Where’s the Beef?
In the Spring 2012 issue’s “Think Again,” Fred Pearce described how consumption in developing countries is on the decline, suggesting that we’ve reached “peak stuff.” The case for getting over the peak is even stronger with the latest data on meat consumption in the U.S. The Earth Policy Institute analyzed U.S. Department of Agriculture numbers and found that meat eating reached a high point of 184 pounds per person in 2004 and fell to 171 pounds per person in 2011. Total U.S. meat consumption has also peaked, hitting a high of 55.4 billion pounds in 2007 and dropping each year since to 53.2 billion pounds in 2011. Even though rising prices, a weak economy, and changing attitudes about eating meat are likely contributing to this trend, the environment nevertheless catches a break—especially with the most profound drop being in resource-intensive beef.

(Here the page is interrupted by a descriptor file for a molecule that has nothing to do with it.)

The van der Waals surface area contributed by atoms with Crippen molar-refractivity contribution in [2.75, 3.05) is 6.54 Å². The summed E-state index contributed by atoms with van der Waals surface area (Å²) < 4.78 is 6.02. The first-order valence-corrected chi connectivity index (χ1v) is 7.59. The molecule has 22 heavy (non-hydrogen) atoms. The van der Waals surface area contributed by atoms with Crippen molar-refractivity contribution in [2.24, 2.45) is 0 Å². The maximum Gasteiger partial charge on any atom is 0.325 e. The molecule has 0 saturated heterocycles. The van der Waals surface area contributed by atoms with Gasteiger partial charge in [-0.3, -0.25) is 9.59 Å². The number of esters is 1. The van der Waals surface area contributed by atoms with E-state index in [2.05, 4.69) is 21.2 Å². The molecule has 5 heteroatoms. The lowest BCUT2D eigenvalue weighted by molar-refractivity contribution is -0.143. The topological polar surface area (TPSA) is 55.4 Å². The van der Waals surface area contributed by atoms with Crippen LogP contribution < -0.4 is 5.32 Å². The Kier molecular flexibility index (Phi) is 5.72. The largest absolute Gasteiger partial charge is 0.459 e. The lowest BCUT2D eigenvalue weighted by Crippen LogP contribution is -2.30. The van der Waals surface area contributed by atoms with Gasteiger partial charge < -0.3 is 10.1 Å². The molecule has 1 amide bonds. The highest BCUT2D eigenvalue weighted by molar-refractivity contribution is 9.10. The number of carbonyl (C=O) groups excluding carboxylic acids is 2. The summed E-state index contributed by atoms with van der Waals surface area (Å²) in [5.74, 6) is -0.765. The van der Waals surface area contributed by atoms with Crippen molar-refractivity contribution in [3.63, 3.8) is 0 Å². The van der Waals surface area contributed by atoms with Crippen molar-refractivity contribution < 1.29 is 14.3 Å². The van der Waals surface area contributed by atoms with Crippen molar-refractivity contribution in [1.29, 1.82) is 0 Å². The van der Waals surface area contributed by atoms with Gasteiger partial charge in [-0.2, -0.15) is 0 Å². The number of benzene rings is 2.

Brief IntermissionJanuary 8th, 2015
The First Edible-Insect FarmOctober 24th, 2014
Exporting EmissionsOctober 24th, 2014
A Kinder, Gentler Haber-BoschOctober 24th, 2014
If a Tree Falls in the Forest, How Many People Get Sick?October 24th, 2014